Helicopter Parenting Effects Young Men, Women Differently, Study Says
A new study published this month in the Journal of Child and Family Studies has found helicopter parenting may affect male and female children differently into young adulthood.
Helicopter parenting is often used by laymen as a catch-all to describe the two, distinct parental behaviours examined in the study: overinvolvement in college-age children’s lives (actual helicopter parenting), and encouragement of college-age children’s autonomy. You can think of it as the difference between calling a child’s professor to negotiate an extended deadline or grade, and not doing it — but not encouraging or guiding your child to do it for herself.
It may feel like hair-splitting, but “these are two independent parenting dimensions,” explained the study’s lead author Chrystyna Kouros, PhD, an assistant professor of psychology at Southern Methodist University, Dallas. “If a parent doesn’t engage in helicopter parenting, that doesn’t necessarily mean that they are actively encouraging independence/autonomy in their child. You could have a case of a parent who is uninvolved and not doing either type of parenting behavior.”
Kouros and her team found that over-involved parents predicted lower levels of mental well-being in young women, while parents who did not encourage independence predicted social anxiety and less well-being among young men.
It should be noted the study was small and relied on self-reporting, which is a method of analysis in behavioural science that is common and valid, but not without pitfalls. (Among other things, self-reporting is contingent upon subjects’ individualized interpretation of questions and varying ability to introspect and answer honestly.) Still, it’s the latest in a steady stream of research that points to the growing psychological fallout of helicopter parenting, and one among few studies examining the effects of parenting on young adulthood.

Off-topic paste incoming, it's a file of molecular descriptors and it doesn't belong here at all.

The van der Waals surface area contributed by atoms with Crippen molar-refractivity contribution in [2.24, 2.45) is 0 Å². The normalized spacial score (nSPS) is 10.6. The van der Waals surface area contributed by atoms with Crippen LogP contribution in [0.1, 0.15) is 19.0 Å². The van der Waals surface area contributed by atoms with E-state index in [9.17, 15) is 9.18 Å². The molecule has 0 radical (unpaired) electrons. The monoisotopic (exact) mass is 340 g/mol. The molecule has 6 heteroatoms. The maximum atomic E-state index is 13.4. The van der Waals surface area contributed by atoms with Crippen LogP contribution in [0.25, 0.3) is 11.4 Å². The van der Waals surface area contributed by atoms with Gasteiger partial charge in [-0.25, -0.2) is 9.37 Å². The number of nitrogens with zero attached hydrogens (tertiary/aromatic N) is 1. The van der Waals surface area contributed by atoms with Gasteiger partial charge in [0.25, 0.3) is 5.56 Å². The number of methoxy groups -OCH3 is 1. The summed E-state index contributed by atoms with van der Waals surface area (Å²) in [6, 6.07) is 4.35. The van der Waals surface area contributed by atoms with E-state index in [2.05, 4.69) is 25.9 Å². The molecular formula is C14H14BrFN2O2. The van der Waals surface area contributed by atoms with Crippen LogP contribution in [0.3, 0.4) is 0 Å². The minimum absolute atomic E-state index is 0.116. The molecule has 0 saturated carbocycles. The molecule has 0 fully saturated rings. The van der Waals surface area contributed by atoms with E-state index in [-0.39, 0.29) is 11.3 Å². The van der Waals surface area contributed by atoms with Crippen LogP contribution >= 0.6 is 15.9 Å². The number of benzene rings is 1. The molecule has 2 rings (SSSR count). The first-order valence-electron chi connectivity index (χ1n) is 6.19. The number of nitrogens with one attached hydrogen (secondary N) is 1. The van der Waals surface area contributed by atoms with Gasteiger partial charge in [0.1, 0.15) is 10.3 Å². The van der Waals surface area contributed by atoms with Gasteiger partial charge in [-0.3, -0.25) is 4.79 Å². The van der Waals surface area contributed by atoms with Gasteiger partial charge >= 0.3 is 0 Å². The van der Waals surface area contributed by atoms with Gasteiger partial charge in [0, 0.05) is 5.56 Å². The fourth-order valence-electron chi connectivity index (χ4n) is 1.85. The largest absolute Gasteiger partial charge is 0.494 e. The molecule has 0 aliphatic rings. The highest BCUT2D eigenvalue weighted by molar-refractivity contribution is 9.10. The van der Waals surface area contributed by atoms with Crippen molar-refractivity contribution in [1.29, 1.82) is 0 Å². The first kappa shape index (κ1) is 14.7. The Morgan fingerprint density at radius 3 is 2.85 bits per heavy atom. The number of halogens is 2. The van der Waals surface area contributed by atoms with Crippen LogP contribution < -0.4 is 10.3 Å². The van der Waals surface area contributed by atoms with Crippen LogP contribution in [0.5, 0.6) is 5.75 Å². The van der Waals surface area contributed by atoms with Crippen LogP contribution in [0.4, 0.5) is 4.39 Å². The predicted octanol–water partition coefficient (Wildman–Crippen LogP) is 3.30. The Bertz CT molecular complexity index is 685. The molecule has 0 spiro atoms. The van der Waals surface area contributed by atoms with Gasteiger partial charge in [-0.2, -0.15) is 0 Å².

Read about what it means for parents to be too involved on The Swaddle
“[Parents are] not allowing their child to become independent or learn problem-solving on their own, nor to test out and develop effective coping strategies,” said Naomi Ekas, PhD, a co-author on the study and assistant professor of psychology at Texas Christian University, Fort Worth.
Kouros also suggested the findings reflect the West’s value for independence and assertiveness in boys, which might cause boys turmoil if they feel they are not meeting or allowed to meet those socialized standards.
In India, however, where, for both genders, parental involvement and authority into adulthood is assumed, and communal integration valued over independence, the study’s findings regarding female students may have more relevance for parents with young adult children of either gender.
In the study, the young women with over-involved parents reported feeling less optimistic, less satisfied by accomplishments, less hopeful, and said they did not look forward to things with enjoyment.
“The take-away is we have to adjust our parenting as our kids get older,” Kouros said. “Being involved with our child is really important. But we have to adapt how we are involved as they are growing up, particularly going off to college.”
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